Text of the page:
- The Internal Revenue Code 831(b) establishes that qualifying captives may pay tax on investment income only and not their underwriting income if they write less than $2.4 million in premiums per year.
- Micro captives are identified as abusive tax shelters by the IRS because they are often not formed and managed as legitimate insurance companies.
- Group captive insurance plans from Roundstone meet all IRS criteria for a legitimate group captive insurance company.
Group captive insurance has become increasingly popular with small to midsize businesses as a cost-saving alternative to fully insured health insurance. However, it is important to note the distinction between a group captive and a micro captive as the latter has been receiving some bad press lately. Some companies have been using micro captives as inappropriate tax shelters used by companies to lower their income tax liability.
At Roundstone, our solutions utilizes a group medical captive, to allow employers to band together through pooled risk sharing so they can have the same resources and scale as a larger company when delivering health benefits to their employees. These group captives meet all IRS criteria. Read on to learn how group captives and micro captives are different.
What is a Micro Captive?
A micro captive is a small captive insurance company, typically with only one owner. While the concept behind micro captives is legitimate, micro captive companies are fast gaining a reputation for abusing the tax system and failing to follow through on providing coverage for those who are supposedly insured.
Micro captives were created to take advantage of the tax benefits of captive insurance companies laid out by Internal Revenue Code 831(b). Subsection (b) of IRC 831 establishes that a qualifying captive may only pay taxes on its investment income in a given year if its written premium is equal to or less than the established threshold of $2.2 million as adjusted for inflation. As of 2021, that threshold is $2.4 million.
Legitimate micro captives must meet the following criteria in addition to a gross premium income of less than $2.4 million:
- Be regulated and operated as a legitimate insurance company, meaning it has enough capital to take on risks and adhere to all insurance company regulations related to underwriting, claims, and other procedures.
- Be a US taxpayer domiciled in the US or offshore.
The issue that has arisen with the IRS in regard to micro captive insurance companies is that as a whole, micro captives have been mismarketed as tax breaks rather than regulated financial institutions, which has led to what the IRS deems abusive transactions, such as writing off premiums that were never paid, failing to diversify risks, and not properly forming or managing the entity as a licensed insurer, thereby gaining illegal tax breaks.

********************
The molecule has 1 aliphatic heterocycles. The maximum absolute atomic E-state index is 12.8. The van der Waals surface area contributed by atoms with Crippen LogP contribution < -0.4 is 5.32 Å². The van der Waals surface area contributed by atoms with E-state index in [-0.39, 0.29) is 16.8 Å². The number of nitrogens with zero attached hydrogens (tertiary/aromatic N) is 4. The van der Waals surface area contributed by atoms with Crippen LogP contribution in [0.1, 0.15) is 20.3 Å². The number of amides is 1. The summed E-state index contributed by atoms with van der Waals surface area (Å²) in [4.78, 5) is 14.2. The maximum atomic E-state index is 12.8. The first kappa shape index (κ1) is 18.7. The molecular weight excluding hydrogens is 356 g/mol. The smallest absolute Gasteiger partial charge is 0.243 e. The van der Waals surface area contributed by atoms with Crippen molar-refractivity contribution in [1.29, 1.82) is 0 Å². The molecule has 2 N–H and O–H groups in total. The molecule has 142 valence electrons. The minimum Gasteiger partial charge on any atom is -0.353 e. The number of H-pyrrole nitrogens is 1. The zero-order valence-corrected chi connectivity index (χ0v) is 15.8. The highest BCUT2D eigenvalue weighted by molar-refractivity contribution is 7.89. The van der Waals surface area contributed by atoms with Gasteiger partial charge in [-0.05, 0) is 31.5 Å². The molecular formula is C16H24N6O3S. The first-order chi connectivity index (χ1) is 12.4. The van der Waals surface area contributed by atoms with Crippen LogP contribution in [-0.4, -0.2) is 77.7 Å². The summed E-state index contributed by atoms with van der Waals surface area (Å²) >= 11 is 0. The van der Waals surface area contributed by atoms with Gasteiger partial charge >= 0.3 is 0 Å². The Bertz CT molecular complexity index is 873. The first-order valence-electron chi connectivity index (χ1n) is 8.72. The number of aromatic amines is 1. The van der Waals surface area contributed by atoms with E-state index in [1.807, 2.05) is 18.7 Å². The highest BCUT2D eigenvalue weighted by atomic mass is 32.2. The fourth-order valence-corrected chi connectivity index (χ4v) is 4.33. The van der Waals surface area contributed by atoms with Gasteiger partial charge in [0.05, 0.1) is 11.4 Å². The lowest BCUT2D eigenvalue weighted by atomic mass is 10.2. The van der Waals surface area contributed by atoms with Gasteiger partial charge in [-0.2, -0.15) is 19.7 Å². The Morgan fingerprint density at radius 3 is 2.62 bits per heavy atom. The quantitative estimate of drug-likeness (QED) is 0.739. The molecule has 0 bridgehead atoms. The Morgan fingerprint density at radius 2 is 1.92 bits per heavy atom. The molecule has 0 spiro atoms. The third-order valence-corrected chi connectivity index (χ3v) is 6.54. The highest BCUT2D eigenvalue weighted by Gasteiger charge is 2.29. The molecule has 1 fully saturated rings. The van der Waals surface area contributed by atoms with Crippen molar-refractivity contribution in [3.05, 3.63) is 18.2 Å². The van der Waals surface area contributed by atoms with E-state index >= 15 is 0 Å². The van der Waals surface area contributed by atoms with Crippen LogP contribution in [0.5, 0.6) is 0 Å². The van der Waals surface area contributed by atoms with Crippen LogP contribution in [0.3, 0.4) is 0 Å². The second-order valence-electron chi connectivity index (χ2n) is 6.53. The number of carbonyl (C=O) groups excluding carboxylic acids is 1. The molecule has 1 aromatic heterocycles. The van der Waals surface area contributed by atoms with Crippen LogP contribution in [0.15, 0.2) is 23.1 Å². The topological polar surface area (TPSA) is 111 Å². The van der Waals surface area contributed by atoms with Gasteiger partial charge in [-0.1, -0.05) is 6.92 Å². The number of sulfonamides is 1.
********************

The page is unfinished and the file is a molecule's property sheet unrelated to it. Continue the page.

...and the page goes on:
The Challenges With Some Micro Captives
Micro captive promoters often deceptively market these institutions as opportunities for tax deductions, leading the IRS to place micro captives on their list of “Dirty Dozen” tax scams due to their potential for tax evasion and avoidance.
Micro captives are problematic because they:
- Lack attributes of a genuine insurance company, such as risk shifting and distribution, non-compliance with their domicile insurance regulations, and paying claims from a separate account
- Often do not work with any policy-issuing companies to issue coverage to their insured members
- Have vague or deceptive terms, including a lack of diversification conditions that stipulate that no single captive member may hold more than 20% of the premiums
- Ask for premium amounts that may be unsupported by actuarial analysis or underwriting
- Have promoters, insurance managers, and reinsurers who may have common ownership interests leading to a conflict of interest
- Do not pay out claims every year or have an insufficient claims process
- May engage in risky investments or loan or transfer capital in a manner that does not coincide with an insurance company
In Notice 2016-66, the IRS labeled micro captives as “potentially abusive” and required disclosure on tax filings. Since then, more than 500 companies have sued the IRS, but not one has been successful.
The tax court has determined that a micro captive failed to qualify as an insurance company in some cases. The most recent case, Caylor Land and Development vs. Commissioner, was the first case involving penalties for the micro captive.
Micro Captives Are Different from Group Captives in These 5 Ways
If you are considering captive insurance, it’s crucial to understand that micro captives and group captives are not the same.
1. All Captives Must Be Organized and Managed as Insurance Companies
Micro captives are regulated by the state of domicile’s Dept. of Insurance. For instance, legitimate insurance companies and group captives have trustworthy risk distribution so that no one entity delivers all the risk when big claims are filed. Micro captives are owned by one entity which requires a committed focus to properly create risk diversification. Additionally, abusive micro captives often fail to provide adequate capital funding, or to offer actuarially sound policy premiums. In some cases, abusive micro captives have a claims process that is insufficient or even absent altogether.